Keeping in mind lessons learnt from the previous research presented at the last two ETHICOMP conferences, this paper reflects on the most current project (Working for Families Project: 2009-2012) funded by European Social Funds and Dundee Partnership . This is phase III of an on-going research. Recognizing the success of the previous Working for Families Project (WfFP), reflected in phase I and II, a new WfFP was initiated that focuses on various issues in the context of reducing employability gap currently existing in Scotland. Results of the WfFP reflected in this paper (phase III) focuses on ethnic minority in Dundee. The main goal of this project is to train people from ethnic minority group to enhance their basic skills, including Information, Communications and Technologies (ICT) and literacy and numeracy.
In doing so, this paper conducted two groups of interviews. Group I, included same set of women, who are currently working or enrolled in higher education after receiving training/services from earlier WfFP (phase I and II). Whereas Group 2, included new set of people from ethnic minority, who are currently enrolled in this project. This was for two reasons. Firstly, we would be able to better identify and thus compare and contrast their barriers from employment point of view. Secondly, feedback from Group I will help us to further modify the existing training and service delivery to better suit the needs of Group 2 while trying to obtain employment. This is important as funding for the following years depends on the success of this project. In other words, funding depends on the number of people from ethnic minority who actually obtain employment or go into higher education. This is monitored by the government and like funding authorities.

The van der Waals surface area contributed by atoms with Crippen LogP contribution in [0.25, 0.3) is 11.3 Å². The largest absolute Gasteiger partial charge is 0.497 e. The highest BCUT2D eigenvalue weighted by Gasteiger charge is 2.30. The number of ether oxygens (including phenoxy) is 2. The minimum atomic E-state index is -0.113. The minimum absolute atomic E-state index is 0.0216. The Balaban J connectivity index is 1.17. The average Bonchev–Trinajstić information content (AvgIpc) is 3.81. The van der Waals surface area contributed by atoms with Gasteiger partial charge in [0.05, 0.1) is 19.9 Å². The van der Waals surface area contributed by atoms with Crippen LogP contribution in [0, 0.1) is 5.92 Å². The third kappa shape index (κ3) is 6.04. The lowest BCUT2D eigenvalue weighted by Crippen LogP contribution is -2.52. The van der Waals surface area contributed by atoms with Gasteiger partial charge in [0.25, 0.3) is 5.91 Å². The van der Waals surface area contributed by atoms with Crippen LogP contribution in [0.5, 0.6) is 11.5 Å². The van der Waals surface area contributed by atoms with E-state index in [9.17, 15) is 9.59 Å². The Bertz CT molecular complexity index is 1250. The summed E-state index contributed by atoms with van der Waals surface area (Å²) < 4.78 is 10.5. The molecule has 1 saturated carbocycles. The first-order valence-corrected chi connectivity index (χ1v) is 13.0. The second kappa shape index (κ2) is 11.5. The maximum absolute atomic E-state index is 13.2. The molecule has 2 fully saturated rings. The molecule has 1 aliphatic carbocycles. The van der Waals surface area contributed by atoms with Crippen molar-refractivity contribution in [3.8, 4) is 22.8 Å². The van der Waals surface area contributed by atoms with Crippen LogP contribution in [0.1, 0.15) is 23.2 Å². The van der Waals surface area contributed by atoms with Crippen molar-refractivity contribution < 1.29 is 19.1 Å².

Working for Families Project was initiated in early 2000s by the Scottish Executive where the goal was to support vulnerable or disadvantaged parents towards, into or within employment by breaking down childcare or other barriers. It underpins the Scottish Government commitment to tackling child poverty). WfFP also aims to tackle additional employability barriers such as; low skills, lack of confidence, transport, debts, substance misuse issues, and other care responsibilities . The target groups for the initiative were: Lone parents; Ethnic minority and Parents with other stresses in the household which make it difficult to sustain employment (for example, disability, mental health, family break-up and drug and alcohol problems). Main services offered were:
- Employability Support Team – deal directly with many clients and signpost them to an appropriate Link Worker or for specialist help
- Link workers – central to WFF with roles as recruiters, providers of guidance and advice, signposting clients to relevant employment, education and training opportunities.
- Money Advice Support – provide a range of services including; benefit checks, and better off calculations.
- Access to Childcare- WfFP Staff can assist clients in finding suitable childcare to enable access to work, education or training
- Training & Education – WfFP provides a range of opportunities to improve skills and employability
- ICT Training.
- Dundee College – provide a range of career focused taster courses
- Financial Assistance – many WFF clients are eligible for assistance from one of the WFF client funds
- Childcare Subsidy Fund – provides assistance to clients who are starting work and need help
- Barrier Free Fund – this can help clients with non-childcare related expenses
Although the main objectives of Phase III (current project) is the same as previous WfFP, the main difference in this project is that tools and techniques are being modified by keeping in mind the findings of phase I and II of this research. Kolb’s cycle is used as a way to reflect and hence outline lessons learnt from different phases of this project. Table below summarizes the findings of this paper so far.